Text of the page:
In 1973, the group hit the charts with Love Is What You Make It and produced an album called Alotta’ Mileage. A departure from the usual was the album cover that simply pictured five pairs of worn shoes. This was reminiscing of the Where Were You When I Needed You minimalist cover in ‘66. The album showcased the group in a new way and the production techniques are a little more down to earth. There is quite a bit of acoustic guitar such as on the lead off song Where There’s Smoke There’s Fire and some solid musicianship throughout. This is the last album with Entner and serves as a swan song to the unique two part vocal harmonies with Grill since 1967. He retired as a musician and has continued as a successful band manager of heavy metal rock groups up to the present day. He manages Angel, Quiet Riot, Faith No More and others. In addition, Kailing and Weber left the group. This was the last issue on the ABC Dunhill label. During the last flurry of single releases, the record label issued two A sides that never appeared on any albums titled We Can’t Dance To Your Music and Stealin’ Love (In The Night). These are an interesting footnote to The Grass Roots Dunhill years.
In 1974, Grill re-enlisted veteran member Provisor and recruited Reggie Knighton on lead guitar to join with Larson and himself. They hit the charts with the song Mamacita which rekindled The Grass Roots sound in many ways. In 1975, they issued an album with The Grass Roots logo on the graphic cover depicting a tree with roots and layers of geological earth. The self titled release contained compositions from Randy Newman, Carol King, Mann Weil and other notables. Lambert Potter continued in their song writing for the group as well as providing their new record label called Haven. There was one Provisor composition appropriately titled The Last Time Around.
After a three year pause in new recordings, in 1978 Grill & Provisor issued a compilation of newly recorded hit songs titled 14 Greatest. At the prompting of several members of Fleetwood Mac, Grill produced a solo album titled Uprooted the next year in 1979. The album featured several Grill and Provisor compositions. In 1982, Grill reformed The Grass Roots with Ralph Gilmore on drums, Charles Judge on keyboards and Terry Oubre on lead guitar. They produced an album titled Powers Of The Night. It featured several Grill compositions. In 2000, The Grass Roots produced an album that documented their live performances titled Live At Last. Along with Grill, the group was comprised of Joe Dougherty on drums, Dusty Hanvey on lead guitar and Larry Nelson on keyboards. This long running group line up performed concerts for many decades. The album features several hit songs that the group turned down back in their heyday, giving it a surprising twist. In 2001, Grill added his vocals to a string quartet playing all of The Grass Roots big hits titled Symphonic Hits. In 2008, another live Grass Roots album was released by Dougherty, Grill, Hanvey and Nelson. It chronicled their fourteen Top 40 Billboard hits and was titled Live Gold.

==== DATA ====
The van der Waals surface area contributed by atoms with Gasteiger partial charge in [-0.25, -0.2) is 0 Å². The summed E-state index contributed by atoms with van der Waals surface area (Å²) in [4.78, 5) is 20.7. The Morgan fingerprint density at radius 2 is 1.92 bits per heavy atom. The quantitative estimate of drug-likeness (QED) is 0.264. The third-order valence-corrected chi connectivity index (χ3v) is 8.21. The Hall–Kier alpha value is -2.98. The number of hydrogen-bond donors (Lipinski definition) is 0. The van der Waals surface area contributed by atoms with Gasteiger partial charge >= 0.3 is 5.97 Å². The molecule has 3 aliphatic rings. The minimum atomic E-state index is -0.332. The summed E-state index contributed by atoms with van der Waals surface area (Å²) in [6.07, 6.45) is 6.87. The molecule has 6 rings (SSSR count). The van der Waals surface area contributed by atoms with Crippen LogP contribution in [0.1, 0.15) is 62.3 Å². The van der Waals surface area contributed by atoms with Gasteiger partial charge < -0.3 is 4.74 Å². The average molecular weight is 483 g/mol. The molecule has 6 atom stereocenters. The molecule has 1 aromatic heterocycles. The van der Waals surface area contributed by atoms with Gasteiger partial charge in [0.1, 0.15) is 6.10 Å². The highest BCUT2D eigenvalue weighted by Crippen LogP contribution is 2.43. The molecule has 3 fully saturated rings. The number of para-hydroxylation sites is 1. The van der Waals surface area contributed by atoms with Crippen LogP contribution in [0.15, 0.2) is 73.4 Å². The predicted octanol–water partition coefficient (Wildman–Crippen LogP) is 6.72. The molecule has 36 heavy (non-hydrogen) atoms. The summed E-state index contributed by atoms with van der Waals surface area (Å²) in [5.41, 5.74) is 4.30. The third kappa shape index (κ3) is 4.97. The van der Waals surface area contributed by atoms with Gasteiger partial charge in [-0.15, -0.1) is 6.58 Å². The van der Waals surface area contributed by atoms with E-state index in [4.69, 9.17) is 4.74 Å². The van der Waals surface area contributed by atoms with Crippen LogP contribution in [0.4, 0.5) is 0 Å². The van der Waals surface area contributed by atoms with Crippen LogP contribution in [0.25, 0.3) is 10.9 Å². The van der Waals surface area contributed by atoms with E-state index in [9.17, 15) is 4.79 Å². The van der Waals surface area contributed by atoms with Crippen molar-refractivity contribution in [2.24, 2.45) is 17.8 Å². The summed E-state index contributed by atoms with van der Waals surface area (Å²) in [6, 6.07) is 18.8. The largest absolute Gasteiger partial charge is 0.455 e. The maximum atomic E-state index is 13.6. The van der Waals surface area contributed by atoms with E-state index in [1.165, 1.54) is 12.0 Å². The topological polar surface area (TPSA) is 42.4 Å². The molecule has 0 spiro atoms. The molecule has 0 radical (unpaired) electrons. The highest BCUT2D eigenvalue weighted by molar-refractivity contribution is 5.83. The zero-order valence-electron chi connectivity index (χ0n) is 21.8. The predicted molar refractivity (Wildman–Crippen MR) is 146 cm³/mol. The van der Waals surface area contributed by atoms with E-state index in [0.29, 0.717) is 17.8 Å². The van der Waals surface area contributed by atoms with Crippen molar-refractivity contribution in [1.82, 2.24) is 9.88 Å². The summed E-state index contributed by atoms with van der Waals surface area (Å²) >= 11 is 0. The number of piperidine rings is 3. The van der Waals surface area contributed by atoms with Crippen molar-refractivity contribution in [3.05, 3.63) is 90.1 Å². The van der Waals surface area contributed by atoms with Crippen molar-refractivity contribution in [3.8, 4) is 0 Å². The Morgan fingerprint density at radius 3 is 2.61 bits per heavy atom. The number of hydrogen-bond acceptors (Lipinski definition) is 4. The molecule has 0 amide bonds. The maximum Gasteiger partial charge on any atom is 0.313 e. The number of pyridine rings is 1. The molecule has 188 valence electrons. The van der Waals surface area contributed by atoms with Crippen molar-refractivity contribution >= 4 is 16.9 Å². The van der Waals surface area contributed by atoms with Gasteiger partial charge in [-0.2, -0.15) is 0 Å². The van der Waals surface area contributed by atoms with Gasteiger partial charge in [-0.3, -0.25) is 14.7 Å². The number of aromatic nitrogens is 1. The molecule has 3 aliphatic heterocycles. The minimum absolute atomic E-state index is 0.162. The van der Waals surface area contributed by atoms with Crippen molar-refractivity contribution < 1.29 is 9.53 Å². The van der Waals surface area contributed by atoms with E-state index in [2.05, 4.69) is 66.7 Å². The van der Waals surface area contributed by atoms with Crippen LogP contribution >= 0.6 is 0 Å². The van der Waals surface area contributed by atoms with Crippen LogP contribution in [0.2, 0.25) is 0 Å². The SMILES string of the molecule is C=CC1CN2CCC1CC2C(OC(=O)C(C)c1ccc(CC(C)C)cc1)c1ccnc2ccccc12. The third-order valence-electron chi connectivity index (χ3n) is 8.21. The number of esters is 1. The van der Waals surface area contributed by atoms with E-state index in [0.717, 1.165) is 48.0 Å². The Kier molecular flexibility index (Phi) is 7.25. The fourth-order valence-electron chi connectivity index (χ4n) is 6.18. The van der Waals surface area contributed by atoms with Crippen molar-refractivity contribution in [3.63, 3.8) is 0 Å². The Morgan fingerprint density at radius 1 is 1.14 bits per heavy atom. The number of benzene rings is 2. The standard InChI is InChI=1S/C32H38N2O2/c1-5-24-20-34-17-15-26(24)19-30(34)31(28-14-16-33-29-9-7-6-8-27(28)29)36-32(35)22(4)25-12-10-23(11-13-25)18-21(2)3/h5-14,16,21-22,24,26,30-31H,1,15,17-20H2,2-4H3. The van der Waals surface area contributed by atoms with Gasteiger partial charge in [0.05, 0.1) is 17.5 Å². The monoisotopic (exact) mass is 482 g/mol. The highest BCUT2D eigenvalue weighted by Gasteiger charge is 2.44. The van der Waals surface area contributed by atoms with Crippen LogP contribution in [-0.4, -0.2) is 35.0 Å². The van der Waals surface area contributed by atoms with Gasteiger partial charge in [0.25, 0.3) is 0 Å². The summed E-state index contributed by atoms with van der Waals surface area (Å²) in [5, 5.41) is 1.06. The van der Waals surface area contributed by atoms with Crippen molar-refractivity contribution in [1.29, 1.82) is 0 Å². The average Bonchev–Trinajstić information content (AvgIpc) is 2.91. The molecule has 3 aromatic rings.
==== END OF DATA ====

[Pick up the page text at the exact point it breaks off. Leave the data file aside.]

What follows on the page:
Since the disbanding of the original group in 1975, The Grass Roots have been seen in thousands of concerts across the country almost seamlessly to the present day. Rob Grill was the guiding light in the continued exposure of The Grass Roots music to old and new listeners alike. Since 1967, he weathered the trial and tribulations of the music business and led the group into the new millennium. He was the common thread for the positive output that the group has given music listeners around the world. He did this for over forty years until his passing on July 11, 2011. This is quite an accomplishment in any record book. This serves as a testament to a man who was a top level vocalist, songwriter, guitarist, manager, producer and owner. Through his many talents, he gained the respect of his peers and the admiration of music listeners around the globe. His estate retains full ownership of the group and he has left the legacy of The Grass Roots in the capable hands of Dusty Hanvey, Larry Nelson, Joe Dougherty and Mark Dawson to go forward into the years ahead.